Alarm raised over a surge in donkey slaughtering

An animal rights’ activist has raised alarm over the increase in the number of donkeys being slaughtered illegally in bushes in various parts of the country.

Speaking to the press in his office in Naivasha Thursday, the Brooke East Africa Regional Director Mr. Raphael Kinoti said various cases of donkey slaughtering have been reported in various places such as Kitengela and Athi River in Machakos County, with the latest case being reported in Mbaruk in Gilgil area in Nakuru County.

“The donkeys are slaughtered in bushes and the meat harvested which means Kenyans could be unknowingly consuming donkey meat when visiting their favourite eatery or get their fresh cut from a butchery to carry home,” Kinoti said.

He hailed the Ministry of Agriculture for closing the four donkey abattoirs that had been licensed in the country, saying the donkey population in the country is now on its way to recovery after this closure.

The government had ordered donkey slaughterhouses closed in 2020 as concerns rose over the theft of the animals by gangs seeking their skin and other products.

The operators filed a case in court opposing this ban but the ban has not been lifted yet. Two of the abattoirs were in Naivasha and in Mogotio in Baringo County.

Kinoti said during the period the slaughterhouses were operating, the country lost over 300,000 donkeys which presented a very big loss as the country boasts of having slightly over 1.8 million donkeys of which around three-quarters are working animals used in transport and farming thereby playing a key role in Kenya’s agricultural economy.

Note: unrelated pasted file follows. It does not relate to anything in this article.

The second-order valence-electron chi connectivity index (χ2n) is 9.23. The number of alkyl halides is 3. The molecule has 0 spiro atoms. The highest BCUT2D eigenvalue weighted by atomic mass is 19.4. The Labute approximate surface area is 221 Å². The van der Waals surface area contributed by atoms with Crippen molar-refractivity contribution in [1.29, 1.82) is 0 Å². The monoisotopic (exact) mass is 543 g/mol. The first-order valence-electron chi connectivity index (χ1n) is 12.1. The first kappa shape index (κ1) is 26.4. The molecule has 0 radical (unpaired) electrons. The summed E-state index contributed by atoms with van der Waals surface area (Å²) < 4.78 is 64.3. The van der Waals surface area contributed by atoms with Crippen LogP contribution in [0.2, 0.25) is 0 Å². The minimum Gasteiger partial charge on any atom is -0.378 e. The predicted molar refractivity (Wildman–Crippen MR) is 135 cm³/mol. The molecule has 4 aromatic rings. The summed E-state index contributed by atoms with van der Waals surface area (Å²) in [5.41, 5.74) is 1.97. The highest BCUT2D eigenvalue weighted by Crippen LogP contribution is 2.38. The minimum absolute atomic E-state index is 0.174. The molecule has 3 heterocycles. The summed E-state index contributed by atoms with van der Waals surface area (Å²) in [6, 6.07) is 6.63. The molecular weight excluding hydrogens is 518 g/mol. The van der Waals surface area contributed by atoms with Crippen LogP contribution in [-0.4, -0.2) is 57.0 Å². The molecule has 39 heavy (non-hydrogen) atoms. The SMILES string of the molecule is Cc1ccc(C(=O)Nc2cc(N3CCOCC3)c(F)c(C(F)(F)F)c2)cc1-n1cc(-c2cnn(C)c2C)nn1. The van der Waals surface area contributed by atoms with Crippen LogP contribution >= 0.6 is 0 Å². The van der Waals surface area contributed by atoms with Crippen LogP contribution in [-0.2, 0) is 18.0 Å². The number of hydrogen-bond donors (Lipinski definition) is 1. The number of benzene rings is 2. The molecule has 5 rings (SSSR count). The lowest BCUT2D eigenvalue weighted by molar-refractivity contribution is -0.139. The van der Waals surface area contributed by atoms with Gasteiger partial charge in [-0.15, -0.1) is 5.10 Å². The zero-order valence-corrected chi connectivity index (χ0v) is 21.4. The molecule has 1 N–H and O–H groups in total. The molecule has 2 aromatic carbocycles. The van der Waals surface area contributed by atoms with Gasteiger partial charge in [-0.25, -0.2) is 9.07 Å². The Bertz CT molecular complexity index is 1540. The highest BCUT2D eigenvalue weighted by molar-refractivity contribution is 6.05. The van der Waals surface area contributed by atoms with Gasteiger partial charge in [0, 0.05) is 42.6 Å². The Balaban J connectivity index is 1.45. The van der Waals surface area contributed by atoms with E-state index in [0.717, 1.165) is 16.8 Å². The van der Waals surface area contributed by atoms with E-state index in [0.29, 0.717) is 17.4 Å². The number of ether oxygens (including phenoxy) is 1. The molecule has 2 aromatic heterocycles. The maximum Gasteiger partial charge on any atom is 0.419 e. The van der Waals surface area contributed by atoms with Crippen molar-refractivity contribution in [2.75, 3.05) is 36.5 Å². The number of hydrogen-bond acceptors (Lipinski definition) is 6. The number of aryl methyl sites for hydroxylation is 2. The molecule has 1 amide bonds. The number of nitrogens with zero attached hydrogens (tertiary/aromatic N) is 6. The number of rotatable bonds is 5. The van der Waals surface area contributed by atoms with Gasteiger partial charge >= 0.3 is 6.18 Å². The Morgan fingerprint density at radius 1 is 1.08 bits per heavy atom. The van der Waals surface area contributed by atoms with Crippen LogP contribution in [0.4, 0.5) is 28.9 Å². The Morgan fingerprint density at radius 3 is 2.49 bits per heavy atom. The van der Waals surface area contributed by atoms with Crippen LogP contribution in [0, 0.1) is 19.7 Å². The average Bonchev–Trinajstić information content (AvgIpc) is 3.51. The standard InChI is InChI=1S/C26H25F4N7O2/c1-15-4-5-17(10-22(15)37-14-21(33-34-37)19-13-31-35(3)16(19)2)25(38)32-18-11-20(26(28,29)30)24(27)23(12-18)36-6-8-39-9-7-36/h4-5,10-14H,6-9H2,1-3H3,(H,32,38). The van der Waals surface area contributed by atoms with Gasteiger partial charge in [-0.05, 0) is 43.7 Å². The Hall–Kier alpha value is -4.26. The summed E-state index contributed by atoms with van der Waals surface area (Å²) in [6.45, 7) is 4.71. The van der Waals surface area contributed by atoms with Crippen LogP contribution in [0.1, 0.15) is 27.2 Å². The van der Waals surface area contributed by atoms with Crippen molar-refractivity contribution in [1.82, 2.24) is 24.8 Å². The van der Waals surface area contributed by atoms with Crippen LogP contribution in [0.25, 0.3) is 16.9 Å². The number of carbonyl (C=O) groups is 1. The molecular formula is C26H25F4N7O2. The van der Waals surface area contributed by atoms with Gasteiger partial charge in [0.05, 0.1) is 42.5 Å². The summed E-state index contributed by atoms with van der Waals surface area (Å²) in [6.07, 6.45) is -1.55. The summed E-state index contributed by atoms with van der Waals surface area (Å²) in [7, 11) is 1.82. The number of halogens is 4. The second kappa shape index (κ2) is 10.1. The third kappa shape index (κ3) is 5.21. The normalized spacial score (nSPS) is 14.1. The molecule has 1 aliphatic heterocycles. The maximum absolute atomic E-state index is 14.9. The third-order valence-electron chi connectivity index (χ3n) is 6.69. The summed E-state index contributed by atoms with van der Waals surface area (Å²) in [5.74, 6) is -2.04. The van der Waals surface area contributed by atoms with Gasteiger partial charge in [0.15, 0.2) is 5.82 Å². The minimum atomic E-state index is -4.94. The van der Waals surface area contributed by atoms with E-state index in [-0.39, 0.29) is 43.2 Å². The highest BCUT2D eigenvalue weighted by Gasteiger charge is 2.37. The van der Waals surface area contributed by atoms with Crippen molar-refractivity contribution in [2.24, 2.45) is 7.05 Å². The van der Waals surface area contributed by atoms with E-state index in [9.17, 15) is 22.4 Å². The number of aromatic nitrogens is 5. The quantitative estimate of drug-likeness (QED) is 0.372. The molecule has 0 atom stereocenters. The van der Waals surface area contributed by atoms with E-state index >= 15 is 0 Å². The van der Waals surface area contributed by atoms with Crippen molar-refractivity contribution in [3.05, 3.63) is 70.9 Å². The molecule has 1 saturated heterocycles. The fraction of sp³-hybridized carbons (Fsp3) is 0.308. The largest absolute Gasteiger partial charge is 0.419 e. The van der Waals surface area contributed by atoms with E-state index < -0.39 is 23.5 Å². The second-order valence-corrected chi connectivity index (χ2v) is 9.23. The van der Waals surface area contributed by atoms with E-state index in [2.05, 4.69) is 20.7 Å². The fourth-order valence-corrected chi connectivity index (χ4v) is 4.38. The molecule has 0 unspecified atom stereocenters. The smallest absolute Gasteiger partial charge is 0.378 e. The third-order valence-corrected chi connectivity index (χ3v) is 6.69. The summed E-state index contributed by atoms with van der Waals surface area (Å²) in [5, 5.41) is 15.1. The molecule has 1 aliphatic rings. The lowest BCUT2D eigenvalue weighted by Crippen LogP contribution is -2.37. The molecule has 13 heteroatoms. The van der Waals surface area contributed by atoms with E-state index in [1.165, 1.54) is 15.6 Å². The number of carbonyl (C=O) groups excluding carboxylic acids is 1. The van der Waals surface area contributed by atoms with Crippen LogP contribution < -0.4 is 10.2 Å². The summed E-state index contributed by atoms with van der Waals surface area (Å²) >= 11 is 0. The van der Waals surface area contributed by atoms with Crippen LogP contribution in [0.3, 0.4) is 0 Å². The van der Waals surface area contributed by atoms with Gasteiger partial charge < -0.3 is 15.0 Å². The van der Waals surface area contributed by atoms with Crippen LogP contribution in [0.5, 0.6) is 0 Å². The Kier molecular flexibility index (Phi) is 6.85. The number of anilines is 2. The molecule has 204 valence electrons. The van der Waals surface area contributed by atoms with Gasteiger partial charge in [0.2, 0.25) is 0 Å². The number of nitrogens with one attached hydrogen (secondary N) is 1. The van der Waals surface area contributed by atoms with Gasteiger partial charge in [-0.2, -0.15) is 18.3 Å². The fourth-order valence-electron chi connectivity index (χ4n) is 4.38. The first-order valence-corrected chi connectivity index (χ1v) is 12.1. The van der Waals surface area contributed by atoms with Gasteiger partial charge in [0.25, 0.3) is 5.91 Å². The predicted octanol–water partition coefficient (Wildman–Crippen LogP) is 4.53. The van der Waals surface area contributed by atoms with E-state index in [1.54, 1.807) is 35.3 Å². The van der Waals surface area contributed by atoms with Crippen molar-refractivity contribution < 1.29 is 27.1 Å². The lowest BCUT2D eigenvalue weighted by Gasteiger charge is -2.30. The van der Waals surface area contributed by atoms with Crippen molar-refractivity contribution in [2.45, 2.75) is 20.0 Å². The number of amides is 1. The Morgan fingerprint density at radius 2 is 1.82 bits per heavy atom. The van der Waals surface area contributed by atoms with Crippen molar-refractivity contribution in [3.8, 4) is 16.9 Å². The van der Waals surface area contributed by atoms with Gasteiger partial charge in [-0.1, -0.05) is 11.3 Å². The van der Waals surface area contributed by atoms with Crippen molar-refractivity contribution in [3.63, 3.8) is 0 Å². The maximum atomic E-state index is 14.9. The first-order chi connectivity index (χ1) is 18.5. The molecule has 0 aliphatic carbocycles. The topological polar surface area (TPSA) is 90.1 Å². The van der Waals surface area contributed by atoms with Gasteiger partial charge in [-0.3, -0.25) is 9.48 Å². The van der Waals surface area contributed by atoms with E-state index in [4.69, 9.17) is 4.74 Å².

The director of this animal welfare organization said animals were important in the economic lives of many Kenyans, especially in arid and semi-arid areas where they were used for transporting water and other items due to their resilient nature.

He appealed to donkey farmers to continue taking good care of their animals so that they could reproduce to increase their numbers.

“An overworked donkey with poor nutritional status cannot reproduce,” Kinoti saying urging farmers to always give their donkeys time to rest and feed and provide medical care when they are unwell.

Kenya had become the epicentre of a fast-growing industry in Africa to supply donkey skins to China, where a gelatin called ejiao made from boiling them is used in a traditional medicine believed to stop ageing and boost libido. This saw the prices of donkeys rise from Sh 6,000 to Sh 10,000.

“Donkey skin is said to be good for building up the body and blood deficiency conditions such as anemia, heavy menses as well as irritating dry coughs in China. This has endangered donkeys in Kenya,” Kinoti said.

The trade in donkey meat and hide was legalized in Kenya in 2012. Although Veterinary experts say donkey meat is safe for human consumption, its consumption is yet to gain ground in Kenya.

A report from Kenya Agricultural and Livestock Research Organization (KALRO) showed that more than 4,000 donkeys were reported stolen over the period April 2016 to December 2018.

Kenya had in 2016 licensed four donkey abattoirs which is far more than any other country on the African continent.



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